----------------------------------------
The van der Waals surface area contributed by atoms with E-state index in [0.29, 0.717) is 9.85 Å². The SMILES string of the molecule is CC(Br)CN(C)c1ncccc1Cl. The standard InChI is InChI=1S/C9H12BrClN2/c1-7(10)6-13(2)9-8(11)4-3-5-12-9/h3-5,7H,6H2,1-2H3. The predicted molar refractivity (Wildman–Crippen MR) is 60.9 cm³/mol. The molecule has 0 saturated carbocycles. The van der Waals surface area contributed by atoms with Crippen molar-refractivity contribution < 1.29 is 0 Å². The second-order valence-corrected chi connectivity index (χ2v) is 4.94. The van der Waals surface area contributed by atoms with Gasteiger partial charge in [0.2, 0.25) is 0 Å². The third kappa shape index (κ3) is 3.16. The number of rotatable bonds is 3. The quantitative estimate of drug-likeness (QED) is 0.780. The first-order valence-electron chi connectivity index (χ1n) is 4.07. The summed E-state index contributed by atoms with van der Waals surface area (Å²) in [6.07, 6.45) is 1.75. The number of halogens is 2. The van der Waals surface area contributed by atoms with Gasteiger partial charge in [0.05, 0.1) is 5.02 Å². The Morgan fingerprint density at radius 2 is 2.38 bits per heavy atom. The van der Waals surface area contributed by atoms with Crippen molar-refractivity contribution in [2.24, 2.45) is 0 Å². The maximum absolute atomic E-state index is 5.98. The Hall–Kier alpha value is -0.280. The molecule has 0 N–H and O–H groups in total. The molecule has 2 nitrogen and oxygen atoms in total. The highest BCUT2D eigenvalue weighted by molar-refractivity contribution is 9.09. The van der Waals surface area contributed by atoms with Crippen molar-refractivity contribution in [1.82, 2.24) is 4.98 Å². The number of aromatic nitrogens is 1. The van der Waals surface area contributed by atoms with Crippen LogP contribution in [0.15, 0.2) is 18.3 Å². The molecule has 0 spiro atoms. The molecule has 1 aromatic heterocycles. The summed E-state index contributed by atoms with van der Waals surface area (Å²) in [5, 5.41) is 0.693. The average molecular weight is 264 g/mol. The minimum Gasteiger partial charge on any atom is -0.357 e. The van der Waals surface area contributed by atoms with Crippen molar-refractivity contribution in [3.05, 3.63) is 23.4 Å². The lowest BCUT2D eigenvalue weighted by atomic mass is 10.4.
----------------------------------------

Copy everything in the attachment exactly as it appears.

The van der Waals surface area contributed by atoms with E-state index in [0.29, 0.717) is 9.85 Å². The SMILES string of the molecule is CC(Br)CN(C)c1ncccc1Cl. The standard InChI is InChI=1S/C9H12BrClN2/c1-7(10)6-13(2)9-8(11)4-3-5-12-9/h3-5,7H,6H2,1-2H3. The predicted molar refractivity (Wildman–Crippen MR) is 60.9 cm³/mol. The molecule has 0 saturated carbocycles. The van der Waals surface area contributed by atoms with Crippen molar-refractivity contribution < 1.29 is 0 Å². The second-order valence-corrected chi connectivity index (χ2v) is 4.94. The van der Waals surface area contributed by atoms with Gasteiger partial charge in [0.2, 0.25) is 0 Å². The third kappa shape index (κ3) is 3.16. The number of rotatable bonds is 3. The quantitative estimate of drug-likeness (QED) is 0.780. The first-order valence-electron chi connectivity index (χ1n) is 4.07. The summed E-state index contributed by atoms with van der Waals surface area (Å²) in [6.07, 6.45) is 1.75. The number of halogens is 2. The van der Waals surface area contributed by atoms with Gasteiger partial charge in [0.05, 0.1) is 5.02 Å². The Morgan fingerprint density at radius 2 is 2.38 bits per heavy atom. The van der Waals surface area contributed by atoms with Crippen molar-refractivity contribution in [2.24, 2.45) is 0 Å². The maximum absolute atomic E-state index is 5.98. The Hall–Kier alpha value is -0.280. The molecule has 0 N–H and O–H groups in total. The molecule has 2 nitrogen and oxygen atoms in total. The highest BCUT2D eigenvalue weighted by molar-refractivity contribution is 9.09. The van der Waals surface area contributed by atoms with Crippen molar-refractivity contribution in [1.82, 2.24) is 4.98 Å². The number of aromatic nitrogens is 1. The van der Waals surface area contributed by atoms with Crippen LogP contribution in [0.15, 0.2) is 18.3 Å². The molecule has 0 spiro atoms. The molecule has 1 aromatic heterocycles. The summed E-state index contributed by atoms with van der Waals surface area (Å²) in [5, 5.41) is 0.693. The average molecular weight is 264 g/mol. The minimum Gasteiger partial charge on any atom is -0.357 e. The van der Waals surface area contributed by atoms with Crippen molar-refractivity contribution in [3.05, 3.63) is 23.4 Å². The lowest BCUT2D eigenvalue weighted by atomic mass is 10.4.